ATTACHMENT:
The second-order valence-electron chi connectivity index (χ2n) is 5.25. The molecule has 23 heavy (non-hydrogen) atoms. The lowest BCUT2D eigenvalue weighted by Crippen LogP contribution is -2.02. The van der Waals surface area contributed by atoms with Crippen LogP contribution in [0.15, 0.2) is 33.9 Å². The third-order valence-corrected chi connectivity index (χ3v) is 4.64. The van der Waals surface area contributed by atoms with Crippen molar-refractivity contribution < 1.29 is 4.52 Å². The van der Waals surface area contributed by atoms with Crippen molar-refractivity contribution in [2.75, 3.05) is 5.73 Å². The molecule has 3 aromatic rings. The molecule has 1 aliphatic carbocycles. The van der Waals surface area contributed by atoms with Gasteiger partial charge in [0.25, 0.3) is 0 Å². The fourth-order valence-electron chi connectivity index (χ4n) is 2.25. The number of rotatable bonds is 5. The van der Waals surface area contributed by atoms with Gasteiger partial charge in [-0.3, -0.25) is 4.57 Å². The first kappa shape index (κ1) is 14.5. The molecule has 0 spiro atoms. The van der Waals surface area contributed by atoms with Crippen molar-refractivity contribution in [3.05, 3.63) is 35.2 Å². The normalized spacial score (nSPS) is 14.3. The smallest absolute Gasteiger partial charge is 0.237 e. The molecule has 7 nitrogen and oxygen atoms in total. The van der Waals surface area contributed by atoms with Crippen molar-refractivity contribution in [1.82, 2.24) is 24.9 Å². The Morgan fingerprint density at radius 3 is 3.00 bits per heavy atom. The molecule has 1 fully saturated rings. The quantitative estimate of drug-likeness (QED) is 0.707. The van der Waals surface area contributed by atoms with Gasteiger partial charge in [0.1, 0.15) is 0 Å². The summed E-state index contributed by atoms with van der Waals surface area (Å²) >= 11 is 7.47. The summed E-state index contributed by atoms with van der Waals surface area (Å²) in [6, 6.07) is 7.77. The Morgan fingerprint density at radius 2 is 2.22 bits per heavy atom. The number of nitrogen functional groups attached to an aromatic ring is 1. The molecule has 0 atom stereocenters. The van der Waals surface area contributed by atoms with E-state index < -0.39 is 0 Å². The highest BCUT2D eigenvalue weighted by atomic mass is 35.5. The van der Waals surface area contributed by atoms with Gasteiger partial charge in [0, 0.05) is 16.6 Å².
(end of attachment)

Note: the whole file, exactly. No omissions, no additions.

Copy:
The second-order valence-electron chi connectivity index (χ2n) is 5.25. The molecule has 23 heavy (non-hydrogen) atoms. The lowest BCUT2D eigenvalue weighted by Crippen LogP contribution is -2.02. The van der Waals surface area contributed by atoms with Crippen LogP contribution in [0.15, 0.2) is 33.9 Å². The third-order valence-corrected chi connectivity index (χ3v) is 4.64. The van der Waals surface area contributed by atoms with Crippen molar-refractivity contribution < 1.29 is 4.52 Å². The van der Waals surface area contributed by atoms with Crippen molar-refractivity contribution in [2.75, 3.05) is 5.73 Å². The molecule has 3 aromatic rings. The molecule has 1 aliphatic carbocycles. The van der Waals surface area contributed by atoms with Gasteiger partial charge in [0.25, 0.3) is 0 Å². The fourth-order valence-electron chi connectivity index (χ4n) is 2.25. The number of rotatable bonds is 5. The van der Waals surface area contributed by atoms with Gasteiger partial charge in [-0.3, -0.25) is 4.57 Å². The first kappa shape index (κ1) is 14.5. The molecule has 0 spiro atoms. The van der Waals surface area contributed by atoms with Crippen molar-refractivity contribution in [3.05, 3.63) is 35.2 Å². The normalized spacial score (nSPS) is 14.3. The smallest absolute Gasteiger partial charge is 0.237 e. The molecule has 7 nitrogen and oxygen atoms in total. The van der Waals surface area contributed by atoms with Crippen molar-refractivity contribution in [1.82, 2.24) is 24.9 Å². The Morgan fingerprint density at radius 3 is 3.00 bits per heavy atom. The molecule has 1 fully saturated rings. The quantitative estimate of drug-likeness (QED) is 0.707. The van der Waals surface area contributed by atoms with Gasteiger partial charge in [0.1, 0.15) is 0 Å². The summed E-state index contributed by atoms with van der Waals surface area (Å²) >= 11 is 7.47. The summed E-state index contributed by atoms with van der Waals surface area (Å²) in [6, 6.07) is 7.77. The Morgan fingerprint density at radius 2 is 2.22 bits per heavy atom. The number of nitrogen functional groups attached to an aromatic ring is 1. The molecule has 0 atom stereocenters. The van der Waals surface area contributed by atoms with E-state index < -0.39 is 0 Å². The highest BCUT2D eigenvalue weighted by atomic mass is 35.5. The van der Waals surface area contributed by atoms with Gasteiger partial charge in [0, 0.05) is 16.6 Å².